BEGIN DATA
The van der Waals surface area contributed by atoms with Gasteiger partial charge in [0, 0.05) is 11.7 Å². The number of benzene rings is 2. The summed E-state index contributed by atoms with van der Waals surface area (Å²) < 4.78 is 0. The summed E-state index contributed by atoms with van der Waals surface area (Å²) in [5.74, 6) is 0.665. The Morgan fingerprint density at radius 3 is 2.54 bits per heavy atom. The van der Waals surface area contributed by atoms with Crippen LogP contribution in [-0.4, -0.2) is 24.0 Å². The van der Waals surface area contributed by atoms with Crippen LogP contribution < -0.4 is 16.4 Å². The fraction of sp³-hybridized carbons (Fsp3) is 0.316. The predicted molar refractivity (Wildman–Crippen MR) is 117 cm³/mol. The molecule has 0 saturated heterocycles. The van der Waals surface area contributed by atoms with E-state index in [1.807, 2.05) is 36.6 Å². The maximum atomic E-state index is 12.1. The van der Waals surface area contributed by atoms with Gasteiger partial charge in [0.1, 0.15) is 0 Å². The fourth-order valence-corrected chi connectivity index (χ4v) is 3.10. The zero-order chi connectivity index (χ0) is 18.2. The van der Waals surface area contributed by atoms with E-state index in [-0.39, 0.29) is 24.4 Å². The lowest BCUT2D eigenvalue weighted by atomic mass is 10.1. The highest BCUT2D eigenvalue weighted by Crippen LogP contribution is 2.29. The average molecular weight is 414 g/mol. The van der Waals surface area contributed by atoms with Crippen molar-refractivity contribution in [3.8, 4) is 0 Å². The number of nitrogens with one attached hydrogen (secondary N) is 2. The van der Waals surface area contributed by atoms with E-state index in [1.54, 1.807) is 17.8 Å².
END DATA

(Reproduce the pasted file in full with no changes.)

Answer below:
The van der Waals surface area contributed by atoms with Gasteiger partial charge in [0, 0.05) is 11.7 Å². The number of benzene rings is 2. The summed E-state index contributed by atoms with van der Waals surface area (Å²) < 4.78 is 0. The summed E-state index contributed by atoms with van der Waals surface area (Å²) in [5.74, 6) is 0.665. The Morgan fingerprint density at radius 3 is 2.54 bits per heavy atom. The van der Waals surface area contributed by atoms with Crippen LogP contribution in [-0.4, -0.2) is 24.0 Å². The van der Waals surface area contributed by atoms with Crippen LogP contribution < -0.4 is 16.4 Å². The fraction of sp³-hybridized carbons (Fsp3) is 0.316. The predicted molar refractivity (Wildman–Crippen MR) is 117 cm³/mol. The molecule has 0 saturated heterocycles. The van der Waals surface area contributed by atoms with E-state index in [1.807, 2.05) is 36.6 Å². The maximum atomic E-state index is 12.1. The van der Waals surface area contributed by atoms with Gasteiger partial charge in [0.1, 0.15) is 0 Å². The fourth-order valence-corrected chi connectivity index (χ4v) is 3.10. The zero-order chi connectivity index (χ0) is 18.2. The van der Waals surface area contributed by atoms with E-state index in [-0.39, 0.29) is 24.4 Å². The lowest BCUT2D eigenvalue weighted by atomic mass is 10.1. The highest BCUT2D eigenvalue weighted by Crippen LogP contribution is 2.29. The average molecular weight is 414 g/mol. The van der Waals surface area contributed by atoms with Crippen molar-refractivity contribution in [3.8, 4) is 0 Å². The number of nitrogens with one attached hydrogen (secondary N) is 2. The van der Waals surface area contributed by atoms with E-state index in [1.54, 1.807) is 17.8 Å².